“And Methuselah lived after he begat Lamech seven hundred eighty and two years, and begat sons and daughters: / And all the days of Methuselah were nine hundred sixty and nine years: and he died.”
Methuselah was reputedly the oldest named person recorded in the bible. He was the grandfather of Noah, and supposedly died at the age of 969 years of age. His death occurred in the same year as the Flood.
Throughout history there has always been a fascination with the idea of immortality and of defying the aging process. Today there are an abundance of products available aimed at both men and women that try and stem the onset of the aging process. There are some that take the idea further, in what some would consider at best eccentric measures, like those that believe that cryonics are the answer to eternal life. There is a long-standing rumour that Walt Disney was cryogenically frozen following his death from cancer in 1966, but this was later exposed as being an idea circulated by former colleagues as a prank. He was in fact cremated and his ashes interred at the Forest Lawn Memorial Park in California.
The first human cryonic freezing following death, took place in January 1967. The ‘recipient’ was James Bedford, a University of California professor of psychology. Bedford was born in 1893, and had had an interest in the concept of being suspended ‘on ice’ at the moment of death with a view to being reanimated at a later date, when medical advances etc had be made that would allow for a cure for diseases such as the cancer that he was suffering from had been made. He was well aware that his life expectancy was limited – he was suffering from Kidney cancer that had spread to his lungs.
The Life Extension Society had been researching the possibilities and had reached the stage at which they needed to put the theory into practice. In 1965 they offered the opportunity to one person to be the first to be frozen. Bedford was the one chosen for the experiment. Bedford even left the organisation $100,000 for further research in his will. His immediate family were aware of his wishes and upheld his decision, but faced a court battle with other relatives over the decision. The last days of Bedford’s life were spent at a nursing home so that the process could begin immediately death occurred. He was successfully frozen and was stored in a specially designed tank. Bedford’s body has been stored at a number of facilities over the years and is now housed at Alcor Life Extension Foundation in Arizona. In 1991, the body was removed from it’s storage tank and inspected. It was found to have few issues and was generally in good condition, and placed in a replacement tank where it remains today.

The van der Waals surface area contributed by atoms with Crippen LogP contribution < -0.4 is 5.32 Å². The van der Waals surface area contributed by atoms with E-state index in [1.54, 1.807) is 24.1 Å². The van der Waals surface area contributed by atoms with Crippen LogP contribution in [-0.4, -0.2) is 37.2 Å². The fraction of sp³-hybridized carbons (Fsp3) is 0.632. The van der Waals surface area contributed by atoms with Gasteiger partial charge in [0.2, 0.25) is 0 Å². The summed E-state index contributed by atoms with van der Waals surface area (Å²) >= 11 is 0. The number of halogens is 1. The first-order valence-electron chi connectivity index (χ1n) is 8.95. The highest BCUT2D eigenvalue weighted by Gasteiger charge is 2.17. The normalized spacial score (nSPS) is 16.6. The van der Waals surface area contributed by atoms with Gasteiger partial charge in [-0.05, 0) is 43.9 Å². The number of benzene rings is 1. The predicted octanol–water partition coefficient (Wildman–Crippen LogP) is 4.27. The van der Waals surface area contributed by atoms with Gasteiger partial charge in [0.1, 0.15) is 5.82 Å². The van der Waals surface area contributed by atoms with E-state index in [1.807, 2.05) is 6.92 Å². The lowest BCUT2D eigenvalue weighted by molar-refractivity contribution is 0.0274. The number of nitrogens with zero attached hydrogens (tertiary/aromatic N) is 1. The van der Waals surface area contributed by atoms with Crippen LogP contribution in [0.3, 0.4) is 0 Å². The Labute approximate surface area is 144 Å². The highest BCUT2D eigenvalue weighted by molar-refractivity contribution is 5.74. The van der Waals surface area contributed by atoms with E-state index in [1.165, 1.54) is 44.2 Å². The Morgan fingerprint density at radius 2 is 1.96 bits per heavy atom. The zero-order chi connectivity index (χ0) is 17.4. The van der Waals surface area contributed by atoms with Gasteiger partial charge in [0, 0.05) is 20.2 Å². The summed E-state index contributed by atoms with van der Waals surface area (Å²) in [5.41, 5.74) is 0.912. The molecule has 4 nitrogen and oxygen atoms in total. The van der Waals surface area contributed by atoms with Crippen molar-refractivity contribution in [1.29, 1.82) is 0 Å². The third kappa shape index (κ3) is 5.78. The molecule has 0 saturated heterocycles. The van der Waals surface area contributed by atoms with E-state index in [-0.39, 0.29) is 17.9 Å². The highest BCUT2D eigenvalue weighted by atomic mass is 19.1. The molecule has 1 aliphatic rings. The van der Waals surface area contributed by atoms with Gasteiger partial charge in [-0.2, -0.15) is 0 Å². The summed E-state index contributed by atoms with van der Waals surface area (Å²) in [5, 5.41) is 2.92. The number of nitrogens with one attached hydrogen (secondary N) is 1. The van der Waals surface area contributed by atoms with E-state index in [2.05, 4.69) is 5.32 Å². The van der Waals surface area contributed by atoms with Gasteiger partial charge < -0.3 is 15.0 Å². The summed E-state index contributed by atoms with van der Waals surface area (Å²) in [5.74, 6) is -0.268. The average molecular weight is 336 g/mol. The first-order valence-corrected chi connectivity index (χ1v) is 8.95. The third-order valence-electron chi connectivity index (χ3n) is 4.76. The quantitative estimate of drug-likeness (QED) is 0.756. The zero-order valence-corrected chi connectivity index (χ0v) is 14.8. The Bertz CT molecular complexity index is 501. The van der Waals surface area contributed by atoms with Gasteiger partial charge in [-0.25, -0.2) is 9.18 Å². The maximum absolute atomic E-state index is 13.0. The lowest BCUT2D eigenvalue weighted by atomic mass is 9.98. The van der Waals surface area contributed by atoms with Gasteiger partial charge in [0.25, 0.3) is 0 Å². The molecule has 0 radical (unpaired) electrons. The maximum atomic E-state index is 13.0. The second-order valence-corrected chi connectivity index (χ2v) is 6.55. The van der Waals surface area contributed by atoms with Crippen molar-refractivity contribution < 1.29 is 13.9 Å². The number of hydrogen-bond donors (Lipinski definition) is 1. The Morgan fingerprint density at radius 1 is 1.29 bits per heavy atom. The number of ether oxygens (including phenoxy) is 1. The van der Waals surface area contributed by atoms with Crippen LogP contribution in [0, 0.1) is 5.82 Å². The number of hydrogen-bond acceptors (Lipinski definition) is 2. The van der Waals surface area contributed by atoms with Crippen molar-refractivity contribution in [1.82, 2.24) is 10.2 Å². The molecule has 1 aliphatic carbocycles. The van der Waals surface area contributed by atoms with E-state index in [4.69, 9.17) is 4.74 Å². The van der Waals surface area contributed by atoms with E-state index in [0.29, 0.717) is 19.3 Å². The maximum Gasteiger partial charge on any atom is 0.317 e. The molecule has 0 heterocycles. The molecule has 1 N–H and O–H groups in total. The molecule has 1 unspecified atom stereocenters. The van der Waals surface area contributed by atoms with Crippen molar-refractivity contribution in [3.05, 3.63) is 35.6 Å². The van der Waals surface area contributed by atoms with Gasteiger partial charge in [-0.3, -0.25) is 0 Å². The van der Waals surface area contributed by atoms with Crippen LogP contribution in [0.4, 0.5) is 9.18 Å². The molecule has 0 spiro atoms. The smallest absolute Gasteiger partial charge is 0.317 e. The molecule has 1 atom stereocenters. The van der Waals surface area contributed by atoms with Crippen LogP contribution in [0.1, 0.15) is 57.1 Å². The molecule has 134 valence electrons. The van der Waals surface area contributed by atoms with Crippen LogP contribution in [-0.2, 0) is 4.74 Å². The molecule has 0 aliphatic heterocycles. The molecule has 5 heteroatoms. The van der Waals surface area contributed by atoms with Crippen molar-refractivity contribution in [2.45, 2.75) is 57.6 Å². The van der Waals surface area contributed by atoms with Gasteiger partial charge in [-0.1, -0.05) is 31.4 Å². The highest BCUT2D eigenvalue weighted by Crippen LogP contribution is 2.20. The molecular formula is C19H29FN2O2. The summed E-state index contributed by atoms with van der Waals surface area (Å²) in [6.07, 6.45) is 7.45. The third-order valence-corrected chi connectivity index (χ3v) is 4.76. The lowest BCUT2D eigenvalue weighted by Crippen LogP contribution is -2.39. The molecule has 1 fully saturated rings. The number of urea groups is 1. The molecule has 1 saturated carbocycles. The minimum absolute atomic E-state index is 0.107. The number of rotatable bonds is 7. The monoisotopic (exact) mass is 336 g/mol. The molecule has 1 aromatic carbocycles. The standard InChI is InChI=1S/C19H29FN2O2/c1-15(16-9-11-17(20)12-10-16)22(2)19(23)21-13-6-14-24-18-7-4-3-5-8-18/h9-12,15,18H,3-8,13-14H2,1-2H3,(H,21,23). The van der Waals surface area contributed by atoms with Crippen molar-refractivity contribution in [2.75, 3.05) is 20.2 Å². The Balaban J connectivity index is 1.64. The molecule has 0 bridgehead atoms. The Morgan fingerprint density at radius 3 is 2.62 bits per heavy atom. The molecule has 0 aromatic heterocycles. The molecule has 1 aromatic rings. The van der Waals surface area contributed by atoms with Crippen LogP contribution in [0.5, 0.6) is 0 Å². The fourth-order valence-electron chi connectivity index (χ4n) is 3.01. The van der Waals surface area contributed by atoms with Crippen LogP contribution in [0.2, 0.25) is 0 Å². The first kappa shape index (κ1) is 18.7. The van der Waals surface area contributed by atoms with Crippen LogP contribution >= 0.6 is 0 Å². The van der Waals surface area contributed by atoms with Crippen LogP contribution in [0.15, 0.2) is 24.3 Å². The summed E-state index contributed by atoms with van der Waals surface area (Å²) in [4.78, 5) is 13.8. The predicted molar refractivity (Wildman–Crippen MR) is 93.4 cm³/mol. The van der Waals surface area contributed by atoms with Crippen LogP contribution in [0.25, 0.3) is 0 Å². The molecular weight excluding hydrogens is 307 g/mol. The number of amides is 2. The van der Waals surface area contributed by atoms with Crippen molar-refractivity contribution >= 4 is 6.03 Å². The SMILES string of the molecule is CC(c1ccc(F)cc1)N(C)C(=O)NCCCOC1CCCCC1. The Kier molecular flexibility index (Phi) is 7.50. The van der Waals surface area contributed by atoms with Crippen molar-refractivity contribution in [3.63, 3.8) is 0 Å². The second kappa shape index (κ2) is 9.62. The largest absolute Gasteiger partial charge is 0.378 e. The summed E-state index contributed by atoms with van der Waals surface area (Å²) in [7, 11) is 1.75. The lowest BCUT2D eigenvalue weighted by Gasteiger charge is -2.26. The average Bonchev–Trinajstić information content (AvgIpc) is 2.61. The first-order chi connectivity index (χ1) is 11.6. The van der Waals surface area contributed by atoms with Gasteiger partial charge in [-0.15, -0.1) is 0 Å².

The quest for immortality was a priority for the Chinese Emperor Qin Shi Huang. He was the Ist Emperor of the unified China, ruling from 246 BC to 210 BC and only 13 when he came to the throne. The construction of the Great Wall of China was begun during his reign as part of defensive measures. Although he was responsible for construction projects like this he was also known to be savage in his treatment of any who defied him, burying in excess of 400 people alive because they disagreed with his ideas. Qin Shi Huang developed an obsession with becoming immortal as he grew older. He had doctors and alchemists around him create potions in his search for a way of defying death, many of which contained ingredients such as mercury. We can speculate that his quest for immortality was in fact responsible for hastening his end. He was however unconvinced that he would live forever and had a massive personal tomb created, guarded by an army of now famous terracotta warriors.
Throughout time however there have been many things that have been considered helpful in the quest for immortality. Various fruits have been associated with it. Norse traditions and Celtic mythology both link apples with the gods and immortality. The wood of the cherry tree was seen as having protective powers over evil spirits and the fruit of the tree as having powers of immortality, to name a few. Wherever you go in the world you will find a myth or legend which links to the human need to believe that life can go on forever.
As medicine progresses and diets are improving, the population of Earth is achieving longer lifespans. There is one region of Japan, where longevity is quite common-place, and many of the residents have achieved over a hundred years of life regularly. Traditionally, they consider adulthood reached at the age of 55. In the last few years, we have seen remarkable ages achieved, with the people involved ascribing their advanced age to a wide variety of things, such as daily porridge, long walks and in one case, a gentleman of 110 years put his long life down to hard drinking, bad habits and loose women. It seems as though if you intend pushing the boundaries of mortality, it’s best not to plan on a pristine wrapper when it ends.
Today scientists are continuing the search for cures to the many killer diseases that are a part of our lives, genetic modification, organ transplants and cloning being examples of their research, continuing in many ways the idea that we can live forever. Perhaps one day the secret of eternal youth and immortality will be found.